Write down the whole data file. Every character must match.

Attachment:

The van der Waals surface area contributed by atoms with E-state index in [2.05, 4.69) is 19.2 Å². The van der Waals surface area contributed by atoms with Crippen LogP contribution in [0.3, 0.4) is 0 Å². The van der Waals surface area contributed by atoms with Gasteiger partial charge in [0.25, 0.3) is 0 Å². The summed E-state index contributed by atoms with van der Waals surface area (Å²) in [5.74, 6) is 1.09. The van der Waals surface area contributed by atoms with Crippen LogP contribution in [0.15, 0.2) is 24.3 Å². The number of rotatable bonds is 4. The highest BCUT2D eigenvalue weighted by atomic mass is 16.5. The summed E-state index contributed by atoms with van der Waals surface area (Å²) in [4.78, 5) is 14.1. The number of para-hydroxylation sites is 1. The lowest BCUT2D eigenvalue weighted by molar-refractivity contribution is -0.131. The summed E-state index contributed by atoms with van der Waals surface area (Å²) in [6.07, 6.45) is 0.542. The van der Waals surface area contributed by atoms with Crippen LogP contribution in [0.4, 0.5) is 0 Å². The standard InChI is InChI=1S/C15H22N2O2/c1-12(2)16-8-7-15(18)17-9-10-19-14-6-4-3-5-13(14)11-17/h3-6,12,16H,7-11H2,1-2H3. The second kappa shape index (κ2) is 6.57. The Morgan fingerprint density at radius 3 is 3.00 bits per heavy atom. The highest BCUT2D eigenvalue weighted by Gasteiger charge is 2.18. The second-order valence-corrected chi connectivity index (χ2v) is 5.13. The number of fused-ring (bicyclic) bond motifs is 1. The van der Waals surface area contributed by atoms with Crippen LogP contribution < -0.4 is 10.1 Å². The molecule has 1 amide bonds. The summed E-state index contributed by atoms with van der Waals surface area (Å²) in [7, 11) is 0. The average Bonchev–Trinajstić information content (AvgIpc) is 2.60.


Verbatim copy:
The van der Waals surface area contributed by atoms with E-state index in [2.05, 4.69) is 19.2 Å². The van der Waals surface area contributed by atoms with Crippen LogP contribution in [0.3, 0.4) is 0 Å². The van der Waals surface area contributed by atoms with Gasteiger partial charge in [0.25, 0.3) is 0 Å². The summed E-state index contributed by atoms with van der Waals surface area (Å²) in [5.74, 6) is 1.09. The van der Waals surface area contributed by atoms with Crippen LogP contribution in [0.15, 0.2) is 24.3 Å². The number of rotatable bonds is 4. The highest BCUT2D eigenvalue weighted by atomic mass is 16.5. The summed E-state index contributed by atoms with van der Waals surface area (Å²) in [4.78, 5) is 14.1. The number of para-hydroxylation sites is 1. The lowest BCUT2D eigenvalue weighted by molar-refractivity contribution is -0.131. The summed E-state index contributed by atoms with van der Waals surface area (Å²) in [6.07, 6.45) is 0.542. The van der Waals surface area contributed by atoms with Crippen LogP contribution in [0.4, 0.5) is 0 Å². The standard InChI is InChI=1S/C15H22N2O2/c1-12(2)16-8-7-15(18)17-9-10-19-14-6-4-3-5-13(14)11-17/h3-6,12,16H,7-11H2,1-2H3. The second kappa shape index (κ2) is 6.57. The Morgan fingerprint density at radius 3 is 3.00 bits per heavy atom. The highest BCUT2D eigenvalue weighted by Gasteiger charge is 2.18. The second-order valence-corrected chi connectivity index (χ2v) is 5.13. The number of fused-ring (bicyclic) bond motifs is 1. The van der Waals surface area contributed by atoms with Crippen LogP contribution < -0.4 is 10.1 Å². The molecule has 1 amide bonds. The summed E-state index contributed by atoms with van der Waals surface area (Å²) in [7, 11) is 0. The average Bonchev–Trinajstić information content (AvgIpc) is 2.60.